While I waited, I thought about the possibility of our family being complete.  Maybe this was it? Just 3 of us.  Maybe another baby won’t be an option for us.  I’m not sure how I envisioned it, but it certainly had to be by choice.  I began to question the positive lifestyle changes I had made--maybe I should just go back to smoking a pack of cigarettes and decompressing with a half a bottle of wine again every other day--I seemed to be healthier when I was doing those things!  Wtf!





August came, and I had my bloodwork run again only to find that my estrogen was moving in the wrong direction--it had lowered.  I was referred to an endocrinologist, and made the first available appointment in early October.


By this time, I was feverishly researching my symptoms.  Even though the doctors I had seen didn’t seem to see a connection with my symptoms, I was certain that there was.  I spent hours reading cited articles, blog posts, medical publications.  I watched YouTube videos and listened to stories of others that had similar symptoms.  


And, while I waited for my first appointment, decided to do a 21 day elimination diet. During the process, my period returned for the first time in 7 months.

Slowly but surely, my other symptoms began to dissipate.  The mouth ulcers stopped.  My skin cleared up.  My hair stopped falling out.  My skin regained moisture.  I had energy again.  I didn't have pain and bloating after eating, and my digestion re-regulated.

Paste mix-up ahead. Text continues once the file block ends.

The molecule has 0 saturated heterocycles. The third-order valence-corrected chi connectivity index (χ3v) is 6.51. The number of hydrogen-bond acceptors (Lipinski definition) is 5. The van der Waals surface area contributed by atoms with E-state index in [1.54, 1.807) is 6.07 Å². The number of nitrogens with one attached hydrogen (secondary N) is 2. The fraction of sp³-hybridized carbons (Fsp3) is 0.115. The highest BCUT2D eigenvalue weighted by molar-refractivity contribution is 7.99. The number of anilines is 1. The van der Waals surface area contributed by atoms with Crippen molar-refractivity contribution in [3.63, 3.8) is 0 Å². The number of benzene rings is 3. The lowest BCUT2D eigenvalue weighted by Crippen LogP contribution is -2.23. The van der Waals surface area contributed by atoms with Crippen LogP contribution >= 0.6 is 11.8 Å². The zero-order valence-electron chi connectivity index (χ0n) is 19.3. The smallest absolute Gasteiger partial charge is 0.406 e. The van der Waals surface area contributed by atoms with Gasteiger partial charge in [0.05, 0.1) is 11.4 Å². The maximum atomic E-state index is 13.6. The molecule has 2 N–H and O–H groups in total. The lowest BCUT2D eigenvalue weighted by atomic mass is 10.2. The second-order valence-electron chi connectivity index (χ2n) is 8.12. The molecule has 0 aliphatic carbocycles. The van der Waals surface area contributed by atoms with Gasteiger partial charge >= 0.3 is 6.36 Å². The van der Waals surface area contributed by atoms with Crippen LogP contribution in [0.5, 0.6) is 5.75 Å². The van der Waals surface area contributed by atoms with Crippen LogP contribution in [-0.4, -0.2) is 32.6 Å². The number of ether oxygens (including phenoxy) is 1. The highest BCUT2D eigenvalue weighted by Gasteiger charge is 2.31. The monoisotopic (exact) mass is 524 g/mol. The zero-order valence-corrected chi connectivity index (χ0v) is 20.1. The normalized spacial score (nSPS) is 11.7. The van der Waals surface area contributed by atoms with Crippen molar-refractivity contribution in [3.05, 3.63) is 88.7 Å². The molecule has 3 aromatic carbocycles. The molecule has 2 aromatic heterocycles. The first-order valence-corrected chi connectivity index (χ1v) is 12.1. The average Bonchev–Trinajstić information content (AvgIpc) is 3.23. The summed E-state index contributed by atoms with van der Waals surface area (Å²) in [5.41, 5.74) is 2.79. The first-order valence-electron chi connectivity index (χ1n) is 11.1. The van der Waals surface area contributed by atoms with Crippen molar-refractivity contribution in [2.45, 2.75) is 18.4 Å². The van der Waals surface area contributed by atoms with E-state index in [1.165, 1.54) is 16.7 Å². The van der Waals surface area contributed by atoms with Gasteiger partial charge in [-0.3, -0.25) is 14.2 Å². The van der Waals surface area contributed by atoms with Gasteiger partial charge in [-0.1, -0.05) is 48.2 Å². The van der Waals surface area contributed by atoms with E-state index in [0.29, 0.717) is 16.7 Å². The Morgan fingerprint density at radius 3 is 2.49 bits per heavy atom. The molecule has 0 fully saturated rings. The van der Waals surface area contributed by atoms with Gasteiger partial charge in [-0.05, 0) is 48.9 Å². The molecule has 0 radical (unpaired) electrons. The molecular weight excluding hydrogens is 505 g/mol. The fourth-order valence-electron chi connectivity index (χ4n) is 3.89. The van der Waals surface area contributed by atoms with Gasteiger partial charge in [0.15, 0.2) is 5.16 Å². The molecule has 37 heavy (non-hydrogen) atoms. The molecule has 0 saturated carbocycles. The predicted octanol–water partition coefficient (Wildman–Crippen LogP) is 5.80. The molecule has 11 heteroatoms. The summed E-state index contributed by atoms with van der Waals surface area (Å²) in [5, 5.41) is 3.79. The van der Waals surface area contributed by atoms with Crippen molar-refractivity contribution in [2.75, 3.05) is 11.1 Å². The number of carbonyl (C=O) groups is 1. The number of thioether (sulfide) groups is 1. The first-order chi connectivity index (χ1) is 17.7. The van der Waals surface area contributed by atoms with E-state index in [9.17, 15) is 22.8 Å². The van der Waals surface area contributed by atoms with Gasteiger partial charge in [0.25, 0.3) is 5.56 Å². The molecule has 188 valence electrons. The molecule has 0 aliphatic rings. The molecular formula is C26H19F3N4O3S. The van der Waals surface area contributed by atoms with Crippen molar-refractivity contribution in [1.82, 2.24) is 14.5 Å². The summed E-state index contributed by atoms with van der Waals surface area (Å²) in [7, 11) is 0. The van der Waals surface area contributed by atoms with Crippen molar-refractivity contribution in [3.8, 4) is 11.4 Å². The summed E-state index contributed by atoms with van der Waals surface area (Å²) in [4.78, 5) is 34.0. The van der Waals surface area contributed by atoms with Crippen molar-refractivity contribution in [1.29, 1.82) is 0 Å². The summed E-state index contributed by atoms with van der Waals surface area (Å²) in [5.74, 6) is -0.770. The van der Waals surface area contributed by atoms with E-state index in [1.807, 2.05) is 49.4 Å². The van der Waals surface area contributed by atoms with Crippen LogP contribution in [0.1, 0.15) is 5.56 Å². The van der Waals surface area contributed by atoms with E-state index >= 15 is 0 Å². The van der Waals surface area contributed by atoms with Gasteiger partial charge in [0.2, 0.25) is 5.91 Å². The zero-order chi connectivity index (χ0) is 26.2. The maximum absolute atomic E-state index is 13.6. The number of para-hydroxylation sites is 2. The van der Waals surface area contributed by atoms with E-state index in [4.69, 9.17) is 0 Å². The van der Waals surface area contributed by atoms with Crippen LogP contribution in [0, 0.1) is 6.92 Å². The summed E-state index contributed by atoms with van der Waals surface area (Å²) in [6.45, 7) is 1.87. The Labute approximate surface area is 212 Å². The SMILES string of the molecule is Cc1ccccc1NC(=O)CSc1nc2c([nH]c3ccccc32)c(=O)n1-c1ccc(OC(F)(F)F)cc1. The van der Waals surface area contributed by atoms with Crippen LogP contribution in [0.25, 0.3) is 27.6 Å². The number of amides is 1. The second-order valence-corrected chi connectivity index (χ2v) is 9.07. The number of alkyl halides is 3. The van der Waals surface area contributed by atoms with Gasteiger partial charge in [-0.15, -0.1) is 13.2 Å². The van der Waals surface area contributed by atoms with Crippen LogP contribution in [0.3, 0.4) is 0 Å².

The chronic fatigue, the ups and downs, all of it. 


When I saw the endocrinologist in October, I explained everything, and told her that I believe I had found food to be the underlying cause to my issues. She didn't seem convinced, so ordered a full metabolic panel of bloodwork, as well as hormones.  

For the first time since it all began, my bloodwork showed that estrogen was back to a normal level.  The numbers indicated that I wasn’t only just having a cycles again, but that I was also ovulating.  Regulating everything continued to be a work in progress, but every day was a step closer.

Hell.  Yes.

So, what have I learned through all of this?  That all bodies are different.  That all bodies change.  That what's always worked won't always work.  That food IS in fact medicine.  That bringing it back to what we know is REAL food has the ability to heal.   

My hope is by sharing my story, ONE person will get closer to finding their answer. 

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Here's the thing, guys. You have to do you. And YOU know your body better than anyone.  Without you, nothing else happens.  It may require work, and it may even require giving up things that you love (pizza and beer, OMG!)  but I promise it is worth every ounce of your energy. It's just about having the courage to start.

I always believed in the power of food as medicine.  It has the ability to make or break us; the power to be used as preventative medicine, or even as a tool to reverse adverse effects on our health.  If this resonates with you, please, reach out.  Creating a community of women who support one another on this journey is instrumental to our progress and healing!


xo sarah